Thursday, 17 April 2008


It was never a problem for Yul Brynner. In fact, he went out of his way to keep his bonce free of fuzz. But a fine head of skin is less desirable for former teacher, James Campbell.

According to the Telegraph, it took an employment tribunal ruling to show Sir that a hairless pate was not an impairment within the meaning of the Disability Discrimination Act.

The reason for this seemingly self-evident revelation is that Mr Campbell claimed he was victim of disability discrimination because the children he taught used to call him "baldy". This led him to feel harassed and bullied. He told the tribunal: "How can I stand in front of a class with confidence to get on with my job when I am getting teased and bullied about baldness, when I think they are laughing at me all the time?"

Harassed? Bullied? By a bunch of snotty-nosed brats who probably can't even spell their own names? But it gets better. The shiny-headed Mr Campbell, who taught at Denny High School, Stirlingshire, said he did his best to avoid corridors, where he would meet pupils who shouted "baldy" at him, and left school late every day to "avoid the kids".

Teachers avoiding the kids in our schools? It's a sad reflection on Nu Labour's Britain, that's for sure. But, in truth, this is hardly something new. Although discipline in the education system may be at an all-time low, kids have mocked their teachers for... well, for as long as there have been teachers, I should think. Certainly, the small, bald, good-natured but incredibly geeky science master at my school came in for far more stick than he ever realistically deserved, and not just from the lads, either.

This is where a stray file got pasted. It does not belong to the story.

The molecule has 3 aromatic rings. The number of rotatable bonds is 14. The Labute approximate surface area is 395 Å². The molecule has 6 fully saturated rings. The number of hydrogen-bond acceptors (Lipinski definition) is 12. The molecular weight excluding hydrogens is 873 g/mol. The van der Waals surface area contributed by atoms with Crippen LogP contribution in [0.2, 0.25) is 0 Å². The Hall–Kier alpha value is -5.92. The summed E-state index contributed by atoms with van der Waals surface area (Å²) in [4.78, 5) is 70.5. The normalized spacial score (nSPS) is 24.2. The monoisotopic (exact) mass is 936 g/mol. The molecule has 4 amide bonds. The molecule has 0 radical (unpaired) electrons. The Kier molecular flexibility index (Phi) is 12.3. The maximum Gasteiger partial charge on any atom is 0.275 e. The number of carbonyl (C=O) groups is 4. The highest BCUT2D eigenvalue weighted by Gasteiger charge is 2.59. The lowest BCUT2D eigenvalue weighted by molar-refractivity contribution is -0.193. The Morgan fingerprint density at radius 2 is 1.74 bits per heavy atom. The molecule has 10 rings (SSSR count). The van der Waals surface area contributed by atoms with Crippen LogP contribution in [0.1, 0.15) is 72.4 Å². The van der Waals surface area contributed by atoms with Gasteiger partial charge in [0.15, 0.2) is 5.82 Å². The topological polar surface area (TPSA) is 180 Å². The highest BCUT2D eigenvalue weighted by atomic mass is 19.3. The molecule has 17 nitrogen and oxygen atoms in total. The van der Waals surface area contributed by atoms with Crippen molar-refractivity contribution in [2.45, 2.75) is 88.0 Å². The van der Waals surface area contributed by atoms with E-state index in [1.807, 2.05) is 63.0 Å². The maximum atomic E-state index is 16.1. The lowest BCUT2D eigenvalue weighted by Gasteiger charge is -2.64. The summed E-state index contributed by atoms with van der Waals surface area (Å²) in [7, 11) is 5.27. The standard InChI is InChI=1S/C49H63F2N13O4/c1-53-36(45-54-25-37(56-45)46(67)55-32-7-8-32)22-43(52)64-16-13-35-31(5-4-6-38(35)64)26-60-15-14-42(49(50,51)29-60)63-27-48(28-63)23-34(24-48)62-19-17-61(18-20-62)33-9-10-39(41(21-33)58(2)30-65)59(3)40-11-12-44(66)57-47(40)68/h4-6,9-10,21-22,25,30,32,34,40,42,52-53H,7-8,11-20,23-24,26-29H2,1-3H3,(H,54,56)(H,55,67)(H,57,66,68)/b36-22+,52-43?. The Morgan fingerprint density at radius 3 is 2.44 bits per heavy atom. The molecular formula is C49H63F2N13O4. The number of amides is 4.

It was the poor man's fate to closely resemble a bipedal turtle bereft of its shell, and he attracted the kind of comments that pass for wit amongst adolescents everywhere. Never, ever, did this kindly chap let it get to him (or show it, if it did), and he went out of his way to run a science club in lunch breaks for interested students - no avoiding the kids for him! And you know what? Kids went to the club, because, bald or not, he made a potentially very dull subject FUN.

That is the skill of a true teacher. They make even the most tedious information interesting, and turn the drabbest subject into something alive with magical intrigue. In their classes, the kids, no matter how rebellious, are too entranced with the subject to bother about Sir's lack-of-hair-style.

As for Mr Campbell, I can sympathise to some degree. Although I've never given a damn about what folks think or say about me, I can imagine that, for a more delicate soul, it might be a little irksome to be called "baldy" every day (awww, bless). But that's life, isn't it? If you're going to deal with the public - even junior members thereof - all day, every day, you are going to run into this kind of thing pretty much all the time. It's human nature, and it's both unfair and unreasonable to expect an employer to do anything much about it.

The appropriate response is not to pursue matters through the courts but to find another job, with working conditions in which one's head-covering is unlikely to be the subject of much hilarity. Of course, in the litigation-obsessed, nanny-state world in which we live, such a common sense approach is shunned in favour of the compensation culture. But even today, one should invoke justice with caution for, as this story has made the nationals, I very much doubt that it will only be Mr Campbell's former pupils who now address him as "baldy".

Billy Seggars.

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